8 Things to Know About Winged Scapula

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Breast cancer patients are at risk for a host of comorbid diseases and unpleasant treatment side effects. The sheer number of potential health issues that could come up while you’re being treated for breast cancer is overwhelming, and it’s nearly impossible to know everything there is to know about them.

One of the lesser known side effects of breast cancer surgeries is known as winged scapula. The list below will tell you everything you need to know about this painful and confounding condition—from how to know if you have it to how to treat it and get on with your life.

Here are some important things you should know about breast cancer and the potential treatment side effect known as winged scapula.

8. What is winged scapula?

Winged scapula refers to a lack of muscular support of the medial scapula (or shoulder blade) against the thoracic wall. This results in a scapula that sticks out more prominently from the patient’s back than it should. This condition is also known as scapular winging or scapula alata.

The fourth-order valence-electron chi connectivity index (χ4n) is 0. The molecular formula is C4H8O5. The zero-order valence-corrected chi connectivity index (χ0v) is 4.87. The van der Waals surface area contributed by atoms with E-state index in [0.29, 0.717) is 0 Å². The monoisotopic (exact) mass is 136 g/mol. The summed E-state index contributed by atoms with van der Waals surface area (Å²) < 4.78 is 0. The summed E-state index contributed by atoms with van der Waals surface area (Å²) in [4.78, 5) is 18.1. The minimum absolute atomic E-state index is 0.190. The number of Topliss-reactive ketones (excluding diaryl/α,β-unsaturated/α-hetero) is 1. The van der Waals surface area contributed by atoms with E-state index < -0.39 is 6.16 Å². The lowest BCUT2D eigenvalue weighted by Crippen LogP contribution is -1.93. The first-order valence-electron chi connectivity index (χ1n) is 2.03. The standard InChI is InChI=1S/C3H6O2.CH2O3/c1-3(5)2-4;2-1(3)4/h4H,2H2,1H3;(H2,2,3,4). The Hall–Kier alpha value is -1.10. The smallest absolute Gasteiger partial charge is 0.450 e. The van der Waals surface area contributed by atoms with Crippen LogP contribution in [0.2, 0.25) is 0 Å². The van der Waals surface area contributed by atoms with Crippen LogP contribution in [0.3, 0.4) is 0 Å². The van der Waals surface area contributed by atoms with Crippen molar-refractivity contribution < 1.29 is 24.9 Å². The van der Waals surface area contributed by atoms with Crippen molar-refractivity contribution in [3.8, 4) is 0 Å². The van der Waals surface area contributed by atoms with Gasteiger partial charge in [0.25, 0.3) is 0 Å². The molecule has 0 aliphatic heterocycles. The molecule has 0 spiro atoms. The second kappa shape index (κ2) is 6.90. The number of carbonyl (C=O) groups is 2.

7. What causes this condition?

Sports injuries, surgeries, or other health issues can cause nerve damage and result in winged scapula, but breast cancer is one cause that is often overlooked. Winged scapula can happen to any person who has had an axillary lymph node dissection as part of a mastectomy procedure.

Click “next” below to learn more about winged scapula.

Elizabeth Nelson is a wordsmith, an alumna of Aquinas College in Grand Rapids, a four-leaf-clover finder, and a grammar connoisseur. She has lived in west Michigan since age four but loves to travel to new (and old) places. In her free time, she. . . wait, what’s free time?
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